You know you can optimize things, but the entire process can be optimized—should be optimized. If it’s a process, you’re doing it by rote. (Yes, you can focus on what you’re doing and enjoy it. But you’re not doing anything creative.) So optimize the entire process. Is a car the optimal way to go get your groceries? Where do you keep the grocery list? How do things get put onto that list? Where do groceries etc. get stored in your domicile? How do you prepare and plan meals to use the groceries? Where do you store your dirty laundry? Where do you store “wear this again” clothing? How do you store and rotate seasonally changing clothes? How do you replace items that wear out? If it’s a process, you can optimize it and then you can spend less time on it.

Groceries and laundry are simply my examples. What other things do you do in your life that are processes which you haven’t considered at all? If you thought about them, and organized and optimized the process, how much time would it save you? Aren’t you always wishing you had more time? How much better would your mind work if it wasn’t trying to remember, and struggle through poorly-designed, (or worse, figured out on-the-fly each time,) processes?

What could you do with all that extra time?

Could you use that free time for things in your life that are not processes? Read a book… Spend a day relaxing on a beach… Have dinner with a friend…

To me, “life balance” is about how much time I spend on things which are processes versus things which are not processes.


Lose no time

I suspect some people need to cultivate a sense of urgency to motivate them. I need less motivation. I need less urgency.

I managed to create a life where my perception is that every waking moment I’m either on-task or off. Every waking moment is either doing something that moves me towards my goals, or a moment of relaxation and unwinding—self-care practices so to speak. (Of course, there’s another third of my life when I’m asleep.)

It’s perfectly obvious that there is no such thing as work versus life balance. There’s just life. Some moments I’m doing this thing. Some moments that thing. Some moments resting my eyes. Some moments eating. Some moments interacting with this person. Some moments with that person. Many moments I’m alive.

The only way it would make sense to talk about work versus life… I don’t mean work, defined as when money is changing hands. I mean work as in efforts spent progressing towards a goal. The only way it would make sense to talk about work versus life balance would be if I were two—or more—different people; the work me and the life me. I can readily see how that could be a thing. I can see people who do that, or at least they try to do that. It’s completely obvious when people try to be one person in work contexts and another for themselves. I’m not sure I ever tried to do that. I’m sure that I don’t want to do that.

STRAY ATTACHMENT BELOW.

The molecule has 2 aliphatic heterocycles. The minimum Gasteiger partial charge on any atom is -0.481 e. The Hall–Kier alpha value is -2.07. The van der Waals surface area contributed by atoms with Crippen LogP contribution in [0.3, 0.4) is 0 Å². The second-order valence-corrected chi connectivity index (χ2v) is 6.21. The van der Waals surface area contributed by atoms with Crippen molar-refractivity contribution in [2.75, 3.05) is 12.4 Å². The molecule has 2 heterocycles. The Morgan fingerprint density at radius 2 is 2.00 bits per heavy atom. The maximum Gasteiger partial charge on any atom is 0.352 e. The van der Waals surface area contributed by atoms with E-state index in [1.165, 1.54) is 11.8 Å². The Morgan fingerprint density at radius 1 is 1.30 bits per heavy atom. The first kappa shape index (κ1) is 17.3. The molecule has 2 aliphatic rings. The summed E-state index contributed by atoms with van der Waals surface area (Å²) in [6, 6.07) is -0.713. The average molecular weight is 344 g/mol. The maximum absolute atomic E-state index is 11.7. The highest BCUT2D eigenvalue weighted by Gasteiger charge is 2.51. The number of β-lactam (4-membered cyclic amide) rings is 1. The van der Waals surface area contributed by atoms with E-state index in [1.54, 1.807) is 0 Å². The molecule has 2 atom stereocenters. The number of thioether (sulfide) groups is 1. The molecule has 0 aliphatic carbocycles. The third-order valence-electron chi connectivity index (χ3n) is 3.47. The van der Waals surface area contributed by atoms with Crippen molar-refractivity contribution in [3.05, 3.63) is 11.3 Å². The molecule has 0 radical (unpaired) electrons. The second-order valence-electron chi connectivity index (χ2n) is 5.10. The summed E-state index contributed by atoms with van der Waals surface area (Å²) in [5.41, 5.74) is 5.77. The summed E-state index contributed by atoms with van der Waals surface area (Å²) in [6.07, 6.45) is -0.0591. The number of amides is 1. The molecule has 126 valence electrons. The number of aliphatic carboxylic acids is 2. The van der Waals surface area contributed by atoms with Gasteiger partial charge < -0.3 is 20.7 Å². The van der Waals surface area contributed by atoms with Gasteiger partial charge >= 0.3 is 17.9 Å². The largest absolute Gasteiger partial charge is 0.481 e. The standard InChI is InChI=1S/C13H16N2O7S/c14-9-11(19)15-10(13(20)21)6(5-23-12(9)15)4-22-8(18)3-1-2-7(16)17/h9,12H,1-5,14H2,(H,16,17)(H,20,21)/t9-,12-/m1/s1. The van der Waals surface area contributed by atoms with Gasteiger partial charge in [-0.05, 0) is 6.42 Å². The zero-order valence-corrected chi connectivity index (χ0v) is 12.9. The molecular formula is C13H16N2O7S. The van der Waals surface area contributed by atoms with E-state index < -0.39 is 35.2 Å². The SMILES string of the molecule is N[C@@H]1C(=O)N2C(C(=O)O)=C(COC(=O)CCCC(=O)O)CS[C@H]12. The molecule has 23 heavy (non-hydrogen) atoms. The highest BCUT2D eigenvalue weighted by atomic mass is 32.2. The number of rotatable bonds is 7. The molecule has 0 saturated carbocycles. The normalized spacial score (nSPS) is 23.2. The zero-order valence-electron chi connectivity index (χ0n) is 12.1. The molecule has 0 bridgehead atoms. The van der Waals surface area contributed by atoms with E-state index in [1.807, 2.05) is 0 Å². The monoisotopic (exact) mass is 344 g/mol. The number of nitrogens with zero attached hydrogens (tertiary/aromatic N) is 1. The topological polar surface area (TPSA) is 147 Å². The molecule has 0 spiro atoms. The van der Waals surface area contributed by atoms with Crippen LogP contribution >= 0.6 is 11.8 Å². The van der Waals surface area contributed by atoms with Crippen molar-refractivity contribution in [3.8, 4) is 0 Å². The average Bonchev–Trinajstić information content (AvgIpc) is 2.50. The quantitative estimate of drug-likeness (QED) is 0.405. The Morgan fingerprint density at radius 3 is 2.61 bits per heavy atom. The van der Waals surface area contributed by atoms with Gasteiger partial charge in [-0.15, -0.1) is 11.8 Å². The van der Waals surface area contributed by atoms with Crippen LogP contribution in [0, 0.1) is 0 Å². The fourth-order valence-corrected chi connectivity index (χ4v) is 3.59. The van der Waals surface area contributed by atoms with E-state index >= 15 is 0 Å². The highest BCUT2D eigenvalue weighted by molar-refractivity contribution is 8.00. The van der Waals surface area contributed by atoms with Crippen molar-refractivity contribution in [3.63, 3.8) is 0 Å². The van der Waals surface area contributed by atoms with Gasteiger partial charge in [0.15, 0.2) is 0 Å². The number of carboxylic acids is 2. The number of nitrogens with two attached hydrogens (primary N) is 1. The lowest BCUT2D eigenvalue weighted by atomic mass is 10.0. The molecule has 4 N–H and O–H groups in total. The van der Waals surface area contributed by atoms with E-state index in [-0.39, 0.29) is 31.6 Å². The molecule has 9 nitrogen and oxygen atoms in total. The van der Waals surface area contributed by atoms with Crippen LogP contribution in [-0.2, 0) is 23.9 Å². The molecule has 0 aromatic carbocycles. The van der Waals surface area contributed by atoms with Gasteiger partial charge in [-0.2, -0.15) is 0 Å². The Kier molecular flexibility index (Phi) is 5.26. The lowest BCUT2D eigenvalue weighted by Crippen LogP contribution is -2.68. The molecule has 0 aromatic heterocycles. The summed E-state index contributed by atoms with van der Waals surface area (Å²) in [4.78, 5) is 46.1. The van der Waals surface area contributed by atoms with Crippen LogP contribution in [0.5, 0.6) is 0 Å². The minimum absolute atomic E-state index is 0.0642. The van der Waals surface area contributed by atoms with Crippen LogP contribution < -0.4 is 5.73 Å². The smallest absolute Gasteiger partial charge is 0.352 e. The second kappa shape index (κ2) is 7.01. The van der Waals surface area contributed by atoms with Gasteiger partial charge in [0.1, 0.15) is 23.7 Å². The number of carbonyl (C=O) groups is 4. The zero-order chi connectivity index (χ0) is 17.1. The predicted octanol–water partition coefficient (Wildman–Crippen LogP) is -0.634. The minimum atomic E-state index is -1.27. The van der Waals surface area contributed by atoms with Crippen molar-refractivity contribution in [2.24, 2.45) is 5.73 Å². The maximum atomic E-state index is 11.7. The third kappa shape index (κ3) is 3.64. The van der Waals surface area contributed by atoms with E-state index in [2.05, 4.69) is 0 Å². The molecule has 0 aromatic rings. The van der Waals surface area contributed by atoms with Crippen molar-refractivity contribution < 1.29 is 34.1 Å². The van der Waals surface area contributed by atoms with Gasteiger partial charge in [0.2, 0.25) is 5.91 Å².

There’s just me. There’s just life. I need to catch myself making a distinction between work and life. That would be a moment, earlier than where I’m currently trying to solve my problems, where I might have more purchase.


Decisions decisions decisions

Over and over, throughout the day, we make the Hundred Little Decisions: to work on this, to check email, to go to this website, to respond to messages, to grab a bite to eat, to meditate or exercise or do yoga or have tea or watch a video or push into deep purpose.

~ Leo Babauta, from

As usual, Leo has this boiled down to its essence. I certainly make plenty of bad, in-the-moment decisions. These generally relate to food or entertainment, as escapes from stress and workload—both are entirely self-imposed and positively feedback into each other. I’m convinced that no amount of good intentions, nor mantras, nor little sticky notes, etc. can save me.

My mistakes are made much farther back in time. The mistake is not what I do when I feel frustrated; the mistake was starting the 42nd task during which I became frustrated. The mistake was putting 47 things on my todo list—not literally on paper, but in my set of expectations of myself. When I get to item 41, there’s absolutely not way I’m not going to start on number 42 when I have my eyes on the goal of 47.

I am completely on board with the idea that what one can accomplish in a lifetime is astounding, and that I can get there by simply doing a little bit, (of whatever it is,) each day. I understand that idea, but it appears in action too rarely in my life. I have a nice, sparse, morning routine and each day—more than two hours after I’ve awakened—I get to the point where I “surface.” Where I open up all the communication tools, project management system, notes, everything… and I plan my day.

This is where I fail; around 7:30am. Every day I grab life by the short hair and set out to tackle All The Things allocated for today. Every self-cursed day, I get to the 42nd item and get frustrated, tired, hungry, discouraged or whatever.

This problem is not solved with sticky notes at the spots where decisions are made in real time. This problem is solved in my first two hours in the morning… where I should be thinking:

What would a good day look like today?


P.S.: I’m adamantly opposed to planning “tomorrow” before going to sleep. The last thing I want to do, at the end of my day, is wade into what tomorrow holds, in the end-of-day, wound down, ready for restorative rest, mode. That’s crazy. It’s also presumptuous about there being a tomorrow into which I will awaken—the last thing I ever want to do is have someone find me dead, and see the stupid crap I was planning to do the next day. The only sane course of action is to wake up, begin the day with a fresh start and see what it holds in store.